The retrospective MIRIAM CAHN—I AS HUMAN—up for three more weeks at Haus der Kunst in Munich and opening at Museum of Modern Art in Warsaw at the end of November—brings together half a century of work by this key European artist.
Curated by Jana Baumann, over 150 of Cahn’s oil paintings, sculptures, large-scale drawings, watercolors, and Super 8 films are on view.
Coincident with the exhibition, Hatje Cantz has published MIRIAM CAHN—WRITING IN RAGE, a collection of the artist’s essays, translated by Richard Humphrey.
“We knew it was coming but the finality of his passing makes it even more devastating. Okwui was this enormously prophetic figure, wise beyond his years, whose insights—vision, if you will—literally shaped the universe many of us now inhabit. He was like an enormous tree in the glare, whose shadow provided refuge, hospitality, generosity, and love for so many.” — JohnAkomfrah
Okwui Enwezor—the great historian, curator, writer, editor, and former artistic director of Haus der Kunst—has died in Munich following four years of cancer treatment.
A writer and editor in demand, Enwezor’s contributions will live on in the work of the artists he championed.
From top: Contemporary African Art Since 1980 (2009), by Okwui Enwezor and Chika Okeke-Agulu, image courtesy Damiani; John Akomfrah: Signs of Empire (2018), contributing text by Enwezor, image courtesy the New Museum; Candice Breitz: The Scripted Life (2010), contributing text by Enwezor, image courtesy Kunsthaus Bregenz; Recent Histories: Contemporary AfricanPhotography and Video Art from the Walther Collection (2017), contributing text by Enwezor, image courtesy Steidl and the Walther Collection; Gary Simmons: Paradise (2012), conversation with Enwezor, image courtesy Damiani; Kerry James Marshall: Painting and Other Stuff (2014), contributing text by Enwezor, image courtesy Ludion; Lyle Ashton Harris: Excessive Exposure (2010), text by Enwezor, image courtesy Gregory R. Miller & Co.; Home Lands–Land Marks: ContemporaryArt from South Africa (2009), contributing text by Enwezor, image courtesy Haunch of Venison.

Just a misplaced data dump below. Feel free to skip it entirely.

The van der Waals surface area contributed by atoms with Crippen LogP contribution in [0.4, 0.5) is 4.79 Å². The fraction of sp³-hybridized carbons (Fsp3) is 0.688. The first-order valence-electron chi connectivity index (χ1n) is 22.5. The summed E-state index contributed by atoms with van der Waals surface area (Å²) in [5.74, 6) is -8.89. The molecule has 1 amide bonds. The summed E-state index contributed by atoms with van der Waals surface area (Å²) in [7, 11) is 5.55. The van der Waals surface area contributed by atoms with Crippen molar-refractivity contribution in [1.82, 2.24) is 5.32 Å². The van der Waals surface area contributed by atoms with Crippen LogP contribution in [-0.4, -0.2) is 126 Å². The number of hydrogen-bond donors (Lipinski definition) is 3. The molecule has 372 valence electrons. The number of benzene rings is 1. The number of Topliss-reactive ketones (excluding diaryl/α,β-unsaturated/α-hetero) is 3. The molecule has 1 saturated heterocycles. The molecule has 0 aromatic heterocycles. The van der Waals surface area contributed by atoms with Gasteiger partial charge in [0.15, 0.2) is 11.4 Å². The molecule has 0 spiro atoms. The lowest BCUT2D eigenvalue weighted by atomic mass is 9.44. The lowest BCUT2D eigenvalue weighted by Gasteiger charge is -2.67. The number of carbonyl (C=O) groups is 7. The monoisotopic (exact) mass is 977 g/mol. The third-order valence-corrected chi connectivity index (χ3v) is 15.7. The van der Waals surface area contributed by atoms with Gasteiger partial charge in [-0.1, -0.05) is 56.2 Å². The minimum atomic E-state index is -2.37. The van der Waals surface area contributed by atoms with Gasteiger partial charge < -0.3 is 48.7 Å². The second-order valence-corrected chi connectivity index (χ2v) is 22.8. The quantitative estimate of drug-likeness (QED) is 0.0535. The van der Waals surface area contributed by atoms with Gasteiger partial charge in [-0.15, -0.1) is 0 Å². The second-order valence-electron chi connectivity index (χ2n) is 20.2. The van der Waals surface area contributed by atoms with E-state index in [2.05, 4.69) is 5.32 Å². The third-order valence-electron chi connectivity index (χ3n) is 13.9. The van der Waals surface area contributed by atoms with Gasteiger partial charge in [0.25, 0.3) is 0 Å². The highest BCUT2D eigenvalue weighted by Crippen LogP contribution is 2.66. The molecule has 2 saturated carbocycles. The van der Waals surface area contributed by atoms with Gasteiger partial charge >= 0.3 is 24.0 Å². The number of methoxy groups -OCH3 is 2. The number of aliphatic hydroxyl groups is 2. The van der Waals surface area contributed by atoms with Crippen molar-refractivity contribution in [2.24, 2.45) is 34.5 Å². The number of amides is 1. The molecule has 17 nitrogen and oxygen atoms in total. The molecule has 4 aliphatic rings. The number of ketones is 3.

From top: El Anatsui, Flag for a New World Power, 2004, aluminum and copper wire; El Anatsui, courtesy the artist; ElAnatsui, Gravity and Grace, 2010, aluminum and copper wire. Images courtesy the artist and Haus der Kunst.
“One day, I entered one of [Immendorff’s] cafés—and since then there has been no end to my slipping on the glass-smooth parquet of these paintings again and again and bouncing off the tables.” — Catherine Millet
Critic, editor, and memoirist Millet will give a talk on Jörg Immendorff, followed by a Q & A with curator and critic Thibaut deRuyter.